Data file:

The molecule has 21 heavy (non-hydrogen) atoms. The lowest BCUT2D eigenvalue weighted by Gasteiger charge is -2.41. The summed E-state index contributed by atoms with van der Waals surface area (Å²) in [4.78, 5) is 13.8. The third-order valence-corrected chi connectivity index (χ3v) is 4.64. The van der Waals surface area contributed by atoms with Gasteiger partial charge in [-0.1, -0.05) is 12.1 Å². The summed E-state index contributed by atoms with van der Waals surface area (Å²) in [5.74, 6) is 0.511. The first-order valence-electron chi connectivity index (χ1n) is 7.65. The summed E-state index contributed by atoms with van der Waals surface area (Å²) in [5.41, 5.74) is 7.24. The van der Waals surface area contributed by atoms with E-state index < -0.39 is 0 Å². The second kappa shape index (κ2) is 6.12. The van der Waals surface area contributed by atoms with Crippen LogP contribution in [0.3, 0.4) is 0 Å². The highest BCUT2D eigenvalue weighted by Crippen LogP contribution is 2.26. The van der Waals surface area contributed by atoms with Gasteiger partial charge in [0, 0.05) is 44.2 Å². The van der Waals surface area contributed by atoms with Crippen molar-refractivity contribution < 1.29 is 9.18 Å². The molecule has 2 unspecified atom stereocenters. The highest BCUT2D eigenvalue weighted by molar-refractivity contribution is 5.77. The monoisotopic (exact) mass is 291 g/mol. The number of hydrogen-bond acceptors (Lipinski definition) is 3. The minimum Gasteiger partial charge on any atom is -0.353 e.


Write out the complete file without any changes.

The molecule has 21 heavy (non-hydrogen) atoms. The lowest BCUT2D eigenvalue weighted by Gasteiger charge is -2.41. The summed E-state index contributed by atoms with van der Waals surface area (Å²) in [4.78, 5) is 13.8. The third-order valence-corrected chi connectivity index (χ3v) is 4.64. The van der Waals surface area contributed by atoms with Gasteiger partial charge in [-0.1, -0.05) is 12.1 Å². The summed E-state index contributed by atoms with van der Waals surface area (Å²) in [5.74, 6) is 0.511. The first-order valence-electron chi connectivity index (χ1n) is 7.65. The summed E-state index contributed by atoms with van der Waals surface area (Å²) in [5.41, 5.74) is 7.24. The van der Waals surface area contributed by atoms with E-state index < -0.39 is 0 Å². The second kappa shape index (κ2) is 6.12. The van der Waals surface area contributed by atoms with Crippen LogP contribution in [0.3, 0.4) is 0 Å². The highest BCUT2D eigenvalue weighted by Crippen LogP contribution is 2.26. The van der Waals surface area contributed by atoms with Gasteiger partial charge in [0, 0.05) is 44.2 Å². The van der Waals surface area contributed by atoms with Crippen molar-refractivity contribution < 1.29 is 9.18 Å². The molecule has 2 unspecified atom stereocenters. The highest BCUT2D eigenvalue weighted by molar-refractivity contribution is 5.77. The monoisotopic (exact) mass is 291 g/mol. The number of hydrogen-bond acceptors (Lipinski definition) is 3. The minimum Gasteiger partial charge on any atom is -0.353 e.